“The final results from Great Elephant Census show 352,271 African savanna elephants in 18 countries, down 30% in seven years.”
- The Great Elephant Census
A critical challenge to wildlife preservation is the protection of highly endangered animals. The African elephant, the largest land mammal in the world, is a keystone species that plays an outsized role in maintaining the fragile ecosystem in which they live. Due to a booming ivory trade, African elephants in 18 countries have found their numbers decline from an estimated 3-5 million in the 1930s, to roughly 350K remaining today.
One of the key challenges in this conservation is simply counting them. In order to make a political case for saving elephants and to ensure that the policies we enact are working, we need to be able to track their numbers effectively. This is where computer vision can be a powerful tool to help with this plight.
WHAT WE DID
To prove the value of our synthetic data, we tested a state-of-the-art object detection algorithm called YOLO-v2 (You Only Look Once) on drone footage of real elephants roaming a grassland in Africa.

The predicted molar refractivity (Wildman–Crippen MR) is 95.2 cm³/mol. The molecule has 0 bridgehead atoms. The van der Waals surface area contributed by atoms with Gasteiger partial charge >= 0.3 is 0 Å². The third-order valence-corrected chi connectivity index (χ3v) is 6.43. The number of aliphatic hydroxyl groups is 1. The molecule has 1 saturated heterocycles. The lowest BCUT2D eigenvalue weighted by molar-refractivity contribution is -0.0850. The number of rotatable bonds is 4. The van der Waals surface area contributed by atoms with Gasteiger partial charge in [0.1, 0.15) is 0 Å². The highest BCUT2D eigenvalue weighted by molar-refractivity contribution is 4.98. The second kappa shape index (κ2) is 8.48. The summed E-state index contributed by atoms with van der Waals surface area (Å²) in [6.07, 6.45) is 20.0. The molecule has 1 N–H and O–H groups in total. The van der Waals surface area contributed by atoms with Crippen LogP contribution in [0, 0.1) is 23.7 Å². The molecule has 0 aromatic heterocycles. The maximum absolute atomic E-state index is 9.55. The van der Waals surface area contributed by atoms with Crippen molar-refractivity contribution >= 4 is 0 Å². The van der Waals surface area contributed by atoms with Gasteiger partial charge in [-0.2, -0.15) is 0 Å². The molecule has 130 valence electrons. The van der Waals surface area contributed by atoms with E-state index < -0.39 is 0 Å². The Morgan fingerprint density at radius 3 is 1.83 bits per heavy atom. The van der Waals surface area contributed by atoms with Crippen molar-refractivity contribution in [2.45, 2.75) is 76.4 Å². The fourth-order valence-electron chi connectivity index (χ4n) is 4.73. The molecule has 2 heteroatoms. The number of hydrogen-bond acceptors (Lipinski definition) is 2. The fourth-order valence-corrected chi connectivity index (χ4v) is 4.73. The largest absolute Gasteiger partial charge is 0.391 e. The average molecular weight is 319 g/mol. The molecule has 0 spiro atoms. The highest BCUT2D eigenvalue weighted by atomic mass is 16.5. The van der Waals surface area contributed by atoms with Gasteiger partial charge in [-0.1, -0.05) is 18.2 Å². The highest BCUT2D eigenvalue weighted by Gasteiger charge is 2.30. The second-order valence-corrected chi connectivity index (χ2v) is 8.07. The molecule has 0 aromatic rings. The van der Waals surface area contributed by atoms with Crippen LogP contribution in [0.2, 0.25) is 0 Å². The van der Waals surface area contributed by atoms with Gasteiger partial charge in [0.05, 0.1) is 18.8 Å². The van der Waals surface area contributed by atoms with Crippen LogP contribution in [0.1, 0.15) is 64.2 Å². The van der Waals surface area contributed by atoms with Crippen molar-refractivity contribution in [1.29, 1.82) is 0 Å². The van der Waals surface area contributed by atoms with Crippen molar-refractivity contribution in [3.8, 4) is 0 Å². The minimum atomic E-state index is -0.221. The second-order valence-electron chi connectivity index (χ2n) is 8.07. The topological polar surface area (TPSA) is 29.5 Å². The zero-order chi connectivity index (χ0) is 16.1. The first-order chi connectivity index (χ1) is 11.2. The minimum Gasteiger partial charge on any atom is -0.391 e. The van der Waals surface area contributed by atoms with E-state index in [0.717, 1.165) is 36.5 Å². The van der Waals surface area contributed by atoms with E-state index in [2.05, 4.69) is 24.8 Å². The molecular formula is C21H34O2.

WHAT WE LEARNED
Microsoft COCO Real Data
We took a set of pre-trained weights for this algorithm, (already trained on a large dataset called MS (Microsoft) COCO which contains data across 80 object classes including elephants), and tested it on this video to obtain results.
The algorithm constantly misidentifies an object as a bird, sheep or cow, but rarely an elephant. It turns out that the MSCOCO dataset does not contain many images of elephants from an aerial perspective.
AI.Reverie Synthetic Data
We further reviewed the data to understand why this might be the case. We then created another scenario where we train YOLO from scratch, but included our AI.Reverie synthetic data which contains aerial perspectives of elephants.
Our synthetic data of elephant images at different perspectives augmented the training of the algorithm and greatly enhanced its ability to detect elephants.